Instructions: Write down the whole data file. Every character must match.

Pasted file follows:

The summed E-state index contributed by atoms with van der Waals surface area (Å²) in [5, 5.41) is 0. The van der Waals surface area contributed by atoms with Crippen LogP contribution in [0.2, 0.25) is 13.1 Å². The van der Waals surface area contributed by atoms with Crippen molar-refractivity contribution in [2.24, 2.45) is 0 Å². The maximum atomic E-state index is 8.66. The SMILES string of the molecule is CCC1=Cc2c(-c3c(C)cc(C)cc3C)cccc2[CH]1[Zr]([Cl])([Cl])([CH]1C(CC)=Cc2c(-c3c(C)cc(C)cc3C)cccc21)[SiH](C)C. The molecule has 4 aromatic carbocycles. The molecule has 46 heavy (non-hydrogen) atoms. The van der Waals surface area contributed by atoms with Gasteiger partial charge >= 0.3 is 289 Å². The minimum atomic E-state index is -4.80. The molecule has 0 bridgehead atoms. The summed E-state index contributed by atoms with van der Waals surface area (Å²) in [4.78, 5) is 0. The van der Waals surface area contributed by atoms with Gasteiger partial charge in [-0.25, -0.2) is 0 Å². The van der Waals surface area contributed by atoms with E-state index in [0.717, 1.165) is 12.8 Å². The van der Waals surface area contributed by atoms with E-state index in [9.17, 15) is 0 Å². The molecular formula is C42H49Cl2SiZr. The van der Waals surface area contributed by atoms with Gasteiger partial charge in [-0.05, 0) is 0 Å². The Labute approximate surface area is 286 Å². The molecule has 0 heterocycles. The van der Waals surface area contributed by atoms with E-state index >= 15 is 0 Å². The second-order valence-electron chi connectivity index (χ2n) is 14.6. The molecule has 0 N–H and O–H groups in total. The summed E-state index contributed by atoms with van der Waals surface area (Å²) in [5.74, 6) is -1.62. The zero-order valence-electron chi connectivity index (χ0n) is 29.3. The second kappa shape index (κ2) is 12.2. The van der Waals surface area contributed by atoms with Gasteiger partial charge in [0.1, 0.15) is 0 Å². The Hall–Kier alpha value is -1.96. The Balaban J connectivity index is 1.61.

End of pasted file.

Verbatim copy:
The summed E-state index contributed by atoms with van der Waals surface area (Å²) in [5, 5.41) is 0. The van der Waals surface area contributed by atoms with Crippen LogP contribution in [0.2, 0.25) is 13.1 Å². The van der Waals surface area contributed by atoms with Crippen molar-refractivity contribution in [2.24, 2.45) is 0 Å². The maximum atomic E-state index is 8.66. The SMILES string of the molecule is CCC1=Cc2c(-c3c(C)cc(C)cc3C)cccc2[CH]1[Zr]([Cl])([Cl])([CH]1C(CC)=Cc2c(-c3c(C)cc(C)cc3C)cccc21)[SiH](C)C. The molecule has 4 aromatic carbocycles. The molecule has 46 heavy (non-hydrogen) atoms. The van der Waals surface area contributed by atoms with Gasteiger partial charge >= 0.3 is 289 Å². The minimum atomic E-state index is -4.80. The molecule has 0 bridgehead atoms. The summed E-state index contributed by atoms with van der Waals surface area (Å²) in [4.78, 5) is 0. The van der Waals surface area contributed by atoms with Gasteiger partial charge in [-0.25, -0.2) is 0 Å². The van der Waals surface area contributed by atoms with E-state index in [0.717, 1.165) is 12.8 Å². The van der Waals surface area contributed by atoms with E-state index in [9.17, 15) is 0 Å². The molecular formula is C42H49Cl2SiZr. The van der Waals surface area contributed by atoms with Gasteiger partial charge in [-0.05, 0) is 0 Å². The Labute approximate surface area is 286 Å². The molecule has 0 heterocycles. The van der Waals surface area contributed by atoms with E-state index >= 15 is 0 Å². The second-order valence-electron chi connectivity index (χ2n) is 14.6. The molecule has 0 N–H and O–H groups in total. The summed E-state index contributed by atoms with van der Waals surface area (Å²) in [5.74, 6) is -1.62. The zero-order valence-electron chi connectivity index (χ0n) is 29.3. The second kappa shape index (κ2) is 12.2. The van der Waals surface area contributed by atoms with Gasteiger partial charge in [0.1, 0.15) is 0 Å². The Hall–Kier alpha value is -1.96. The Balaban J connectivity index is 1.61.